The Monumental Archives


Wallace was born in Urbana, Ohio, the son of John Wallace and Mary Lamme Wallace. In 1836, he was educated at Rock River Seminary in Mount Morris, Illinois. Although he planned to study law with Abraham Lincoln in Springfield, he joined Theophilus Lyle Dickey's practice in Ottawa, Illinois, instead. (Dickey was a friend of Lincoln's and would eventually be a justice on the Illinois Supreme Court.) In 1851 he married Dickey's daughter, Martha Ann. Wallace became licensed in law in 1846 and that same year he joined the 1st Illinois Infantry as a private. He rose to the rank second lieutenant and adjutant and participated in the Battle of Buena Vista along with a few other minor engagements. After this brief experience in the Mexican-American War he became district attorney in 1853.
 At the Battle of Shiloh, Wallace was a new division commander, yet he managed to withstand six hours of assaults by the Confederates, directly next to the famous Hornet's Nest, or Sunken Road. When his division was finally surrounded, he ordered a withdrawal and many escaped, but he was mortally wounded and only later found barely alive on the battlefield by his troops. They carried him to his wife, who helped tend to him on the way back to General Grant's headquarters in the Cherry Mansion in Savannah, Tennessee. He died three days later in his wife's arms; his last words were "We meet in heaven." He is buried in LaSalle County, Illinois , in Ottawa. His war horse, Prince, is buried next to the General he carried into battle at Shiloh.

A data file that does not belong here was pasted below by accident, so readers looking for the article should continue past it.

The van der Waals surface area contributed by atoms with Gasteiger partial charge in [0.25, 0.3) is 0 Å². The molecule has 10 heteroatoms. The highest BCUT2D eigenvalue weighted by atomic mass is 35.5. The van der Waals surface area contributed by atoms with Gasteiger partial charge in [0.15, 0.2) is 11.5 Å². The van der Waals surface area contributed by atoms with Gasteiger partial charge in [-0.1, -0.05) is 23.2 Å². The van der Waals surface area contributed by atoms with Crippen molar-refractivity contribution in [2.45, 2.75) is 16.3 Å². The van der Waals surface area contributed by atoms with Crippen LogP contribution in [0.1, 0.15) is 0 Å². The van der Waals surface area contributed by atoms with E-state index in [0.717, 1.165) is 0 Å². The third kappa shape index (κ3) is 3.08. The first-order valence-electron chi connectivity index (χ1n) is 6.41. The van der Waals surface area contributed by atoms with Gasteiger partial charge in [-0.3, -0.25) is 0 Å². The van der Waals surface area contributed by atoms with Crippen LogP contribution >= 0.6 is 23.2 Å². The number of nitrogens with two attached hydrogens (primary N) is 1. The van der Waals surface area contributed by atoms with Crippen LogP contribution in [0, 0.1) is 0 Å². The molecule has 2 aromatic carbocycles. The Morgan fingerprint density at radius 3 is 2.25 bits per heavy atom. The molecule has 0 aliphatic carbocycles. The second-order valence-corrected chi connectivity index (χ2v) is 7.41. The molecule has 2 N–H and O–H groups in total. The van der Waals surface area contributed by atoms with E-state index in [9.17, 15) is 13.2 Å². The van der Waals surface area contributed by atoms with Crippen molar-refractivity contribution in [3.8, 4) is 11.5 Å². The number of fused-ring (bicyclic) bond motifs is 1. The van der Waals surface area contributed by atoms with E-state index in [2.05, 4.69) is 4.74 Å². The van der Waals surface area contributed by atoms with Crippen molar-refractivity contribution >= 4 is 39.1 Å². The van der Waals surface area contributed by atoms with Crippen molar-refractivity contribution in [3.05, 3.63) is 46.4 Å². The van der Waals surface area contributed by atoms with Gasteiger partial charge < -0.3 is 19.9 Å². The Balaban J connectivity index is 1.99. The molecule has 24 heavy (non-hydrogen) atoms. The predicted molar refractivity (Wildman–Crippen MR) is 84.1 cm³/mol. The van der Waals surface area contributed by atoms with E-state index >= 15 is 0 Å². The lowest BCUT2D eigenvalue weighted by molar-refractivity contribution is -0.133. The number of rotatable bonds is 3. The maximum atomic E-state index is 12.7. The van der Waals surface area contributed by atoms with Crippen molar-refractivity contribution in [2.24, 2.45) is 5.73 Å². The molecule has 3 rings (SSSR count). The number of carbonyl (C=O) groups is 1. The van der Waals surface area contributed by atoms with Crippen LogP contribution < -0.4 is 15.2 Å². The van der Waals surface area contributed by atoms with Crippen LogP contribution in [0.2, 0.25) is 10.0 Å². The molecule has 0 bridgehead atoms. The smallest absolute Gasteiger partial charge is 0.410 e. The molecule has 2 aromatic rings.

Some think that this is Ann & WHL Wallace in a photo taken during the weekend of the 1858 Lincoln-Douglas Debate at Ottawa, Illinois.
"The Oaks " 2012
"The Oaks" circa 1940.
The Wallace's had this house built  in the late 1850's ,
on the North Bluff of Otttawa, near the home of her father, T. Lyle Dickey.
     His Horse, His Flag, His Portrait....
...all  she had left of him after Shiloh.

T. Lyle Dickey plot near "The Oaks" in Ottawa.
Soldiers Monument in Washington Park, Ottawa, Illinois
Honoring Brig Gen WHL Wallace as well as over 800
 other LaSalle County, Illinois Civil War Casualties.
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